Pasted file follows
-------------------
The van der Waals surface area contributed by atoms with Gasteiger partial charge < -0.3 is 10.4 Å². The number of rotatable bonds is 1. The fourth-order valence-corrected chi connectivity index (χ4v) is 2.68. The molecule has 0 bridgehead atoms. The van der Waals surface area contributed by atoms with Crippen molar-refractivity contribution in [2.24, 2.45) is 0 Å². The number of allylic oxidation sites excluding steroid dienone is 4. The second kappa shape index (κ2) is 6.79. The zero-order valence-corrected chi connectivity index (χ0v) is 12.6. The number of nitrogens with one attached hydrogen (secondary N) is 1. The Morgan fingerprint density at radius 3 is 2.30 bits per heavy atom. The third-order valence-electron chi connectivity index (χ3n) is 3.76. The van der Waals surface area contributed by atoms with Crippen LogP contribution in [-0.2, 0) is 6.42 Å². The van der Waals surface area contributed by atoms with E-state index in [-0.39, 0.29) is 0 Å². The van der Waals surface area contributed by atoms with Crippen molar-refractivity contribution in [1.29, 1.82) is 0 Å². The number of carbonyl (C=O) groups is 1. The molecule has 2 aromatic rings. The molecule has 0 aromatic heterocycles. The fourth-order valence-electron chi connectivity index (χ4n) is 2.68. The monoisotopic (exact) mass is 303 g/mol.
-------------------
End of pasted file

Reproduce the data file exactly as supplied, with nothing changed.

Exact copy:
The van der Waals surface area contributed by atoms with Gasteiger partial charge < -0.3 is 10.4 Å². The number of rotatable bonds is 1. The fourth-order valence-corrected chi connectivity index (χ4v) is 2.68. The molecule has 0 bridgehead atoms. The van der Waals surface area contributed by atoms with Crippen molar-refractivity contribution in [2.24, 2.45) is 0 Å². The number of allylic oxidation sites excluding steroid dienone is 4. The second kappa shape index (κ2) is 6.79. The zero-order valence-corrected chi connectivity index (χ0v) is 12.6. The number of nitrogens with one attached hydrogen (secondary N) is 1. The Morgan fingerprint density at radius 3 is 2.30 bits per heavy atom. The third-order valence-electron chi connectivity index (χ3n) is 3.76. The van der Waals surface area contributed by atoms with Crippen LogP contribution in [-0.2, 0) is 6.42 Å². The van der Waals surface area contributed by atoms with E-state index in [-0.39, 0.29) is 0 Å². The van der Waals surface area contributed by atoms with Crippen molar-refractivity contribution in [1.29, 1.82) is 0 Å². The number of carbonyl (C=O) groups is 1. The molecule has 2 aromatic rings. The molecule has 0 aromatic heterocycles. The fourth-order valence-electron chi connectivity index (χ4n) is 2.68. The monoisotopic (exact) mass is 303 g/mol.